4. NSString *errorDescription; - any database error generated by a getData or setData call or nil if no error occurred.
  5. NSInteger rowsAffected; - the number of rows in tables modified by a setData call or nil if a getData call was made.
  6. NSInteger insertedID; - the auto-generated ID value if a setData call was made to a table that uses auto-generated ids or nil.

 

 

 

The Examples 

 

Usually an instance of the SQLiteDataAccess class is stored as an attribute of a widely visible class so that it can be reused many times after it has been instantiated.  This is generally done at application startup.  In this example, for the sake of clarity of the calls, it will be created as a local variable in some method.  Creating a connection to an SQLite database is computationally intensive.  Do not create a new SQLiteDataAccess object each time you need to use one.

 

Creating an SQLiteDataAccess Instance

the following line of code demonstrates how to create a connection to an SQLite database file included in the resources of an application.  The name of the database file is demo.sqlite.  Since we will be modifying the database, either its structure or the data it contains, the isWriteable parameter YES is also passed.  If you wanted to only read from a preformed database you would pass NO.

 

NameSQLiteDataAccess *theDatabase = [[SQLiteDataAccess alloc]

                                                                      initWithDatabase:@"demo.sqlite" isWriteable:YES];

 

The .sqlite file can be a preformed database, one with existing tables, or it can have no tables.  If you want to add a table to a database you make a setData call similar to the one below.  Here we are adding a simple contact table consisting of:

 

  • a unique auto incrementing primary key as an integer
  • a name as a string
  • an email as a string
  • and a company name as a string.

 

Usually you would create a table as part of a transaction.  For the sake of clarity transaction handling is covered later. 

 

 

 

Using the setData Method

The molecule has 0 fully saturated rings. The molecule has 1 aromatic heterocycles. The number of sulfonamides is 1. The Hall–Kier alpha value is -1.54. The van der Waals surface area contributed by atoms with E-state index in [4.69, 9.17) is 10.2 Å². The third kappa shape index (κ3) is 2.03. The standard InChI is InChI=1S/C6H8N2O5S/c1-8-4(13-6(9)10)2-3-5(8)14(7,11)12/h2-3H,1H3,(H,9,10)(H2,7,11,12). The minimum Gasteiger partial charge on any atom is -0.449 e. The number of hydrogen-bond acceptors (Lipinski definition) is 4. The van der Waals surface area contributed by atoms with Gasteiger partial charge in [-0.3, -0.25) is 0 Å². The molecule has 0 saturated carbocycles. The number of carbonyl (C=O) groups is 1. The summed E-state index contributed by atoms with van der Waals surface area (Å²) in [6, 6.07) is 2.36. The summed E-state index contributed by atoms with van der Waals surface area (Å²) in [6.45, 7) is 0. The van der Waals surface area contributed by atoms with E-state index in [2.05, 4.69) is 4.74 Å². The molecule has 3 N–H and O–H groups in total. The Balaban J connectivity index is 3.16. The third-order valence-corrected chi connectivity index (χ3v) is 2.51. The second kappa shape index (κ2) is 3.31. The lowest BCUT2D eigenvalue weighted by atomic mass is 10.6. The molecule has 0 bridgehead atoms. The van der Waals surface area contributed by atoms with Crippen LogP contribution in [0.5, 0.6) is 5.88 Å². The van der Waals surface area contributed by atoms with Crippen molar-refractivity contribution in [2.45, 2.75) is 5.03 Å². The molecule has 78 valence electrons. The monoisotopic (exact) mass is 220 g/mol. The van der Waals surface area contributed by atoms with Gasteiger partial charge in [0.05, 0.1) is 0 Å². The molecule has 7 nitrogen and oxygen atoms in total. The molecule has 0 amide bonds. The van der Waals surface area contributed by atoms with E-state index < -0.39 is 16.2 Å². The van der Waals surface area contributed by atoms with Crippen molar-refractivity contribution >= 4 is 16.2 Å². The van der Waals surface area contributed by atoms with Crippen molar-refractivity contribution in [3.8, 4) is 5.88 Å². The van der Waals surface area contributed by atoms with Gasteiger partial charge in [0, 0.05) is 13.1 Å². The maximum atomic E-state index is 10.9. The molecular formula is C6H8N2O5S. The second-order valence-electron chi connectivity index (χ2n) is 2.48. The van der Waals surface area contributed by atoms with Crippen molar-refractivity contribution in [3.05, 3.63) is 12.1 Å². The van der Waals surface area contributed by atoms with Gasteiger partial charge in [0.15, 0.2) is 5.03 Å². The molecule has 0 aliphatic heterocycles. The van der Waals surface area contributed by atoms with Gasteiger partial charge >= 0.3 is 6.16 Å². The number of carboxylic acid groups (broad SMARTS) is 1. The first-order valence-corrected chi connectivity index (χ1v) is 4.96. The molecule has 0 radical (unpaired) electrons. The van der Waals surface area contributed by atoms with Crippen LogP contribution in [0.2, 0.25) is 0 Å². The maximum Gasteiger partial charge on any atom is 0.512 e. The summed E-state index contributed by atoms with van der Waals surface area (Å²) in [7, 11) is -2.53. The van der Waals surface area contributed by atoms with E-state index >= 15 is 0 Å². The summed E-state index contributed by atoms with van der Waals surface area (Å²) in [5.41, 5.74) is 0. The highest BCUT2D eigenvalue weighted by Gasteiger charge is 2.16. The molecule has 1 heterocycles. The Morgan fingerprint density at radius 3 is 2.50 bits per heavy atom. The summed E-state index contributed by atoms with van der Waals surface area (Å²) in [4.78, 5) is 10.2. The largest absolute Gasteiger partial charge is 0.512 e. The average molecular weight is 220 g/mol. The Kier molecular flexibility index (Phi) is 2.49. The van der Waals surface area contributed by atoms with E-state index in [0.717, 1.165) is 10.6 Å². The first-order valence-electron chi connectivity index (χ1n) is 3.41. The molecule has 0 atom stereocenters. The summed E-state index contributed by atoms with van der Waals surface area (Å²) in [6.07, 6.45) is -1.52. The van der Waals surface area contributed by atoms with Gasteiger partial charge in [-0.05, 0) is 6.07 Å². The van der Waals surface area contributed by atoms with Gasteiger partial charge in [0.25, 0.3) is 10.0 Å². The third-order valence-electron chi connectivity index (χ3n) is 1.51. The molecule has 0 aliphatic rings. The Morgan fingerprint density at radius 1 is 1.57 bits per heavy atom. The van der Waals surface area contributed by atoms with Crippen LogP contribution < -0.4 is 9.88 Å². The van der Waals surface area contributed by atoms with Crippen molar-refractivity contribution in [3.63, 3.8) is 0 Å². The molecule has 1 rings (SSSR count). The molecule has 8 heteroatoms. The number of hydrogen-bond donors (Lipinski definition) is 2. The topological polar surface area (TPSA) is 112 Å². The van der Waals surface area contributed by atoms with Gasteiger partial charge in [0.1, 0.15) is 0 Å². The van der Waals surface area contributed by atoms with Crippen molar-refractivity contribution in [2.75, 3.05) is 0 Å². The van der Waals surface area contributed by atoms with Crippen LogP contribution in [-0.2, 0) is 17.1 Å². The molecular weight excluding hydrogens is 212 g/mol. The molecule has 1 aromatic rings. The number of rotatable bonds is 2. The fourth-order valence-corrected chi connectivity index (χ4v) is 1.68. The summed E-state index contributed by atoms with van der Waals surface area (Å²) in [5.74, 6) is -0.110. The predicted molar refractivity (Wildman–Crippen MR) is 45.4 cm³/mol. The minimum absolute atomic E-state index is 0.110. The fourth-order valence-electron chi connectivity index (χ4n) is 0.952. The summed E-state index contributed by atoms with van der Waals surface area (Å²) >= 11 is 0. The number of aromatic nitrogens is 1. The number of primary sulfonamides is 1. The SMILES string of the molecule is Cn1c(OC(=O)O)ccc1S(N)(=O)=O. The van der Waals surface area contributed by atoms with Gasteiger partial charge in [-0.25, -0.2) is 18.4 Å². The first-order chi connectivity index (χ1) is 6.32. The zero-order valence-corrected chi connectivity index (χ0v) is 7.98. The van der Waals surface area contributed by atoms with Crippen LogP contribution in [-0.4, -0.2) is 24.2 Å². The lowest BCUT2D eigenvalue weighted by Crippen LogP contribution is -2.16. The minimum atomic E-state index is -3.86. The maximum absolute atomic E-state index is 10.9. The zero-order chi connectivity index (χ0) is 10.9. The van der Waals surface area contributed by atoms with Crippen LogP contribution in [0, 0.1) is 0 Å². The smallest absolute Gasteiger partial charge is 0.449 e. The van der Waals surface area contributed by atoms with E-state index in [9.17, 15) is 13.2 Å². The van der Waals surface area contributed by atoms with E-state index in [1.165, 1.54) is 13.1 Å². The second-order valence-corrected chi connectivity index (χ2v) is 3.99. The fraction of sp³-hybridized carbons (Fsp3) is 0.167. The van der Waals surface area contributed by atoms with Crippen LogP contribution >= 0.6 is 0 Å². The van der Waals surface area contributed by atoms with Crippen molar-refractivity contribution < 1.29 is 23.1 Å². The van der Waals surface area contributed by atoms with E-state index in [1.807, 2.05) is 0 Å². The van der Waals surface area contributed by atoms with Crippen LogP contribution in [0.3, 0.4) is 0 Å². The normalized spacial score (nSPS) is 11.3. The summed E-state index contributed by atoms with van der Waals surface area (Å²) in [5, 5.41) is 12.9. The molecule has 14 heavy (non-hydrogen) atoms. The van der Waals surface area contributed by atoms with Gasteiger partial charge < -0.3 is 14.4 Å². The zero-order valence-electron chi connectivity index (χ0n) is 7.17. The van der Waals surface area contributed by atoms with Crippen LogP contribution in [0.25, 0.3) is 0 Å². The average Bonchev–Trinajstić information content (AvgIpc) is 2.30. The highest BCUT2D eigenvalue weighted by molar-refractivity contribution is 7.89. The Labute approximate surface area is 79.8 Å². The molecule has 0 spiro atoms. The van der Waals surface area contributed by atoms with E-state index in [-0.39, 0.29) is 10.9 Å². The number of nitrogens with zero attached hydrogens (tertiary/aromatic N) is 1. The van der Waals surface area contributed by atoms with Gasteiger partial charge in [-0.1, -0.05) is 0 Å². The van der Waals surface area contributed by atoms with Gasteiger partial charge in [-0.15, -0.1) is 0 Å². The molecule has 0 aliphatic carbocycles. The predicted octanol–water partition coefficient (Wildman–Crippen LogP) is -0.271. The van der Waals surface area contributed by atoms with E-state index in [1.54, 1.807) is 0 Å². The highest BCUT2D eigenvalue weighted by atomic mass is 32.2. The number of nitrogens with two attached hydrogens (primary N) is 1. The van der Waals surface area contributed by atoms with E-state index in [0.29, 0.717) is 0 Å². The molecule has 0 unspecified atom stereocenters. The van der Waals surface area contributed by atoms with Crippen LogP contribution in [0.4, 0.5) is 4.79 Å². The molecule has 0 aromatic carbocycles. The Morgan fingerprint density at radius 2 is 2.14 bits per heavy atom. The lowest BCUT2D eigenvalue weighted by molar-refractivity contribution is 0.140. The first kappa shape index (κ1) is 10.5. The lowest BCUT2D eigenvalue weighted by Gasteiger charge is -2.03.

DataAccessResult* syncTempCreateResult = [theDatabase setData:@"CREATE TABLE IF NOT EXISTS contact 

                                                                           (id INTEGER PRIMARY KEY  AUTOINCREMENT  NOT NULL

                                                                           , name VARCHAR

                                                                           , email VARCHAR

                                                                           , company VARCHAR)"

                                                       withParameters:nil];

 

Since the SQL used is a standard statement, a prepared statement example can be found below, no parameters are needed and so a nil is passed as the second parameter.

 

To add data to this table the setData method is used again and the result of our request is tracked.  Since we will be adding more than one record all of the setData calls will be executed within a transaction.  

 

Also, since more than one contact is to be inserted a prepared statement SQL string is created and reused.  The first set of values to be inserted are:

name - bob

email - bob@nowhere.com

company - Nowhere, Inc.

 

 

//put together the SQL string

NSString insertContactSQL = @"INSERT INTO contact ('name', 'email', 'company') VALUES(?, ?, ?)"

[theDatabase startTransaction];

//place the values to be inserted into an NSArray

NSArray *params = [NSArray arrayWithObjects:@"bob", @"bob@nowhere.com", @"Nowhere, Inc."];

//call setData

DataAccessResult* theResult = [theDatabase setData:insertContactSQL parameters:params];

if(theResult.errorMessage != nil){//some error must have happened

     [theDatabase rollback];

     [theResult release];

     return;//return early so no more database calls are made.

}

//reuse the params array for the next set of data

params = [NSArray arrayWithObjects:@"sue", @"sue@BigCompany.com", @"BigCompany, Inc."];

//make the second call to setData

DataAccessResult* anotherResult = [theDatabase setData:insertContactSQL parameters:params];

if(theResult.errorMessage != nil){//some error must have happened

     [theDatabase rollback];

     [anotherResult release];

     return;//return early so no more database calls are made.

}

 

//end the transaction and commit the changes

[theDatabase endTransaction];

 

//use the results as you desire.  The auto-incremented ids for each insert are found in each result.

[theResult release];

[anotherResult release];

 

 

Using the getData Method

 

Calling getData is very similar to calling setData.  First an example of a standard SQL statement will be shown.  Parameters are not used for standard SQL statements and so nil is passed.

 

DataAccessResult *allContactsResult = [theDatabase getData:@"SELECT * FROM contacts" parameters:nil];

 

In the next example a prepared statement is used since the value of the WHERE restriction may have been retrieved from a server, the user, or some other unsecured location.  The NSString variable contactName would be created in some other portion of the code.

 

//create a parameters array

params = [NSArray arrayWithObject:contactName];

//call getData

DataAccessResult *someContactsResult = [theDatabase getData:@"SELECT * FROM contacts WHERE name = ?" parameters:params];

 

Now that results for the query exist use them to print out information or display it to the user in some custom format.  This example simply prints out the results.

 

//check for an error

if(someContactsResult.errorMessage != nil){

     NSLog(@"ERROR: %@", someContactsResult.errorMessage);

     return;

}

 

//print out the results data from the query

NSLog(@"someContacts results %@",someContactsResult.results);